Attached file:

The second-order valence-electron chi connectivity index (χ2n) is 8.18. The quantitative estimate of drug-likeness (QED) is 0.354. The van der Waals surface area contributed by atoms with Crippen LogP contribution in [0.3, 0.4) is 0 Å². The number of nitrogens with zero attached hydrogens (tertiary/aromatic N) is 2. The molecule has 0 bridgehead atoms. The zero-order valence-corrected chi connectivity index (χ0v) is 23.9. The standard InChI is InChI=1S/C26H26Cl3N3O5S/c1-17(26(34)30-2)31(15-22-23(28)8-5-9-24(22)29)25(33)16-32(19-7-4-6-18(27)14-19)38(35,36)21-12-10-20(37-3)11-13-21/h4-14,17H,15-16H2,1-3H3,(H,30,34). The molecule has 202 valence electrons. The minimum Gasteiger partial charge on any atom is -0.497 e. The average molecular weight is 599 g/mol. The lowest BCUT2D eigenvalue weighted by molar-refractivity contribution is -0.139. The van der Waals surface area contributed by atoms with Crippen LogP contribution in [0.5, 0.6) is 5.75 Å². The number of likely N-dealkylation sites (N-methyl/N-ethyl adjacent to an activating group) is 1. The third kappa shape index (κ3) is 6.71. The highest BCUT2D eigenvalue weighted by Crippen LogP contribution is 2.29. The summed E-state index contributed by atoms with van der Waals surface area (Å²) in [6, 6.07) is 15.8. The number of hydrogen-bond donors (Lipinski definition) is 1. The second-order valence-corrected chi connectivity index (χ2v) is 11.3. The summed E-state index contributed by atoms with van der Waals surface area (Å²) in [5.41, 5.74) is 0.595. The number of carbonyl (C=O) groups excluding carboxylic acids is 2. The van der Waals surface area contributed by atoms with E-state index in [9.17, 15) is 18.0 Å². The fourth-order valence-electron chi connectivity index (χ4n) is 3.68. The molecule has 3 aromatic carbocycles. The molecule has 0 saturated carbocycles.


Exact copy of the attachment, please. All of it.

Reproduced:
The second-order valence-electron chi connectivity index (χ2n) is 8.18. The quantitative estimate of drug-likeness (QED) is 0.354. The van der Waals surface area contributed by atoms with Crippen LogP contribution in [0.3, 0.4) is 0 Å². The number of nitrogens with zero attached hydrogens (tertiary/aromatic N) is 2. The molecule has 0 bridgehead atoms. The zero-order valence-corrected chi connectivity index (χ0v) is 23.9. The standard InChI is InChI=1S/C26H26Cl3N3O5S/c1-17(26(34)30-2)31(15-22-23(28)8-5-9-24(22)29)25(33)16-32(19-7-4-6-18(27)14-19)38(35,36)21-12-10-20(37-3)11-13-21/h4-14,17H,15-16H2,1-3H3,(H,30,34). The molecule has 202 valence electrons. The minimum Gasteiger partial charge on any atom is -0.497 e. The average molecular weight is 599 g/mol. The lowest BCUT2D eigenvalue weighted by molar-refractivity contribution is -0.139. The van der Waals surface area contributed by atoms with Crippen LogP contribution in [0.5, 0.6) is 5.75 Å². The number of likely N-dealkylation sites (N-methyl/N-ethyl adjacent to an activating group) is 1. The third kappa shape index (κ3) is 6.71. The highest BCUT2D eigenvalue weighted by Crippen LogP contribution is 2.29. The summed E-state index contributed by atoms with van der Waals surface area (Å²) in [6, 6.07) is 15.8. The number of hydrogen-bond donors (Lipinski definition) is 1. The second-order valence-corrected chi connectivity index (χ2v) is 11.3. The summed E-state index contributed by atoms with van der Waals surface area (Å²) in [5.41, 5.74) is 0.595. The number of carbonyl (C=O) groups excluding carboxylic acids is 2. The van der Waals surface area contributed by atoms with E-state index in [9.17, 15) is 18.0 Å². The fourth-order valence-electron chi connectivity index (χ4n) is 3.68. The molecule has 3 aromatic carbocycles. The molecule has 0 saturated carbocycles.